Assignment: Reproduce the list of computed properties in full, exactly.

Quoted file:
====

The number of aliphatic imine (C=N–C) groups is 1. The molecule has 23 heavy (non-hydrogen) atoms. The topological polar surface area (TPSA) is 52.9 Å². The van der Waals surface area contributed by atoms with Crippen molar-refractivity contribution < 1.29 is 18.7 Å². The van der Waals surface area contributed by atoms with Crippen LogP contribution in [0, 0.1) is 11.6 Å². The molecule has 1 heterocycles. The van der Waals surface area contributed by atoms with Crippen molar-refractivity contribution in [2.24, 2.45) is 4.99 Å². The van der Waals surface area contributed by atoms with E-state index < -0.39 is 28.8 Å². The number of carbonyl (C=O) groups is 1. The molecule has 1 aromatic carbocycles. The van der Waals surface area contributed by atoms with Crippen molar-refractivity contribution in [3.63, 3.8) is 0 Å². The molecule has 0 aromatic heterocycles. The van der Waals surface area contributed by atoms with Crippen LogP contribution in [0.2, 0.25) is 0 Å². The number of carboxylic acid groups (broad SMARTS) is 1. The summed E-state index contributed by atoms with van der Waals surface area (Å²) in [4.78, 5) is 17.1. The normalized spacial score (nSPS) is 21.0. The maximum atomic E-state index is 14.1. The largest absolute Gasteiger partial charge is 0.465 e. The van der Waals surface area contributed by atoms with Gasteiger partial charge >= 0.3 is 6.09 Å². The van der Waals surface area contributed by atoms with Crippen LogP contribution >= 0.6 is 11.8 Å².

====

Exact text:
The number of aliphatic imine (C=N–C) groups is 1. The molecule has 23 heavy (non-hydrogen) atoms. The topological polar surface area (TPSA) is 52.9 Å². The van der Waals surface area contributed by atoms with Crippen molar-refractivity contribution < 1.29 is 18.7 Å². The van der Waals surface area contributed by atoms with Crippen LogP contribution in [0, 0.1) is 11.6 Å². The molecule has 1 heterocycles. The van der Waals surface area contributed by atoms with Crippen molar-refractivity contribution in [2.24, 2.45) is 4.99 Å². The van der Waals surface area contributed by atoms with E-state index < -0.39 is 28.8 Å². The number of carbonyl (C=O) groups is 1. The molecule has 1 aromatic carbocycles. The van der Waals surface area contributed by atoms with Crippen molar-refractivity contribution in [3.63, 3.8) is 0 Å². The molecule has 0 aromatic heterocycles. The van der Waals surface area contributed by atoms with Crippen LogP contribution in [0.2, 0.25) is 0 Å². The number of carboxylic acid groups (broad SMARTS) is 1. The summed E-state index contributed by atoms with van der Waals surface area (Å²) in [4.78, 5) is 17.1. The normalized spacial score (nSPS) is 21.0. The maximum atomic E-state index is 14.1. The largest absolute Gasteiger partial charge is 0.465 e. The van der Waals surface area contributed by atoms with Gasteiger partial charge >= 0.3 is 6.09 Å². The van der Waals surface area contributed by atoms with Crippen LogP contribution >= 0.6 is 11.8 Å².